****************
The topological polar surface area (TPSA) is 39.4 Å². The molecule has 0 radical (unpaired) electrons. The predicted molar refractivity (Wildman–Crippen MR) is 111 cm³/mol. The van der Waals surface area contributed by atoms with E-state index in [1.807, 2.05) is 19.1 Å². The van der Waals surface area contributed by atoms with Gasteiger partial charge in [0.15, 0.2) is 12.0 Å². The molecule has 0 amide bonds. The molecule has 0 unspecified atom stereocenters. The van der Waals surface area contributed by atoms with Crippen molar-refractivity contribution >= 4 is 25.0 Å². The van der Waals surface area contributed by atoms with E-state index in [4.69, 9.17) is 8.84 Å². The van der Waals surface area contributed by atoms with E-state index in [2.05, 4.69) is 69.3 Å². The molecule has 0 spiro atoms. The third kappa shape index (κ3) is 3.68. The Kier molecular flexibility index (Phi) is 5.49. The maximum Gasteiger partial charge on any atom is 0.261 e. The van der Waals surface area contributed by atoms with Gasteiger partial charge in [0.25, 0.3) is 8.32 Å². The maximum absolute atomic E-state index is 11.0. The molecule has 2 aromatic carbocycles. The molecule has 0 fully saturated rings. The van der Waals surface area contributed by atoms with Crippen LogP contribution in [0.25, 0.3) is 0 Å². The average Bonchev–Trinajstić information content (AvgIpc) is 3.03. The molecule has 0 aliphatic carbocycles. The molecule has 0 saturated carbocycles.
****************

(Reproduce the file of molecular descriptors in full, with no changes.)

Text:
The topological polar surface area (TPSA) is 39.4 Å². The molecule has 0 radical (unpaired) electrons. The predicted molar refractivity (Wildman–Crippen MR) is 111 cm³/mol. The van der Waals surface area contributed by atoms with E-state index in [1.807, 2.05) is 19.1 Å². The van der Waals surface area contributed by atoms with Gasteiger partial charge in [0.15, 0.2) is 12.0 Å². The molecule has 0 amide bonds. The molecule has 0 unspecified atom stereocenters. The van der Waals surface area contributed by atoms with Crippen molar-refractivity contribution >= 4 is 25.0 Å². The van der Waals surface area contributed by atoms with E-state index in [4.69, 9.17) is 8.84 Å². The van der Waals surface area contributed by atoms with E-state index in [2.05, 4.69) is 69.3 Å². The molecule has 0 spiro atoms. The third kappa shape index (κ3) is 3.68. The Kier molecular flexibility index (Phi) is 5.49. The maximum Gasteiger partial charge on any atom is 0.261 e. The van der Waals surface area contributed by atoms with Gasteiger partial charge in [0.25, 0.3) is 8.32 Å². The maximum absolute atomic E-state index is 11.0. The molecule has 2 aromatic carbocycles. The molecule has 0 fully saturated rings. The van der Waals surface area contributed by atoms with Crippen LogP contribution in [0.25, 0.3) is 0 Å². The average Bonchev–Trinajstić information content (AvgIpc) is 3.03. The molecule has 0 aliphatic carbocycles. The molecule has 0 saturated carbocycles.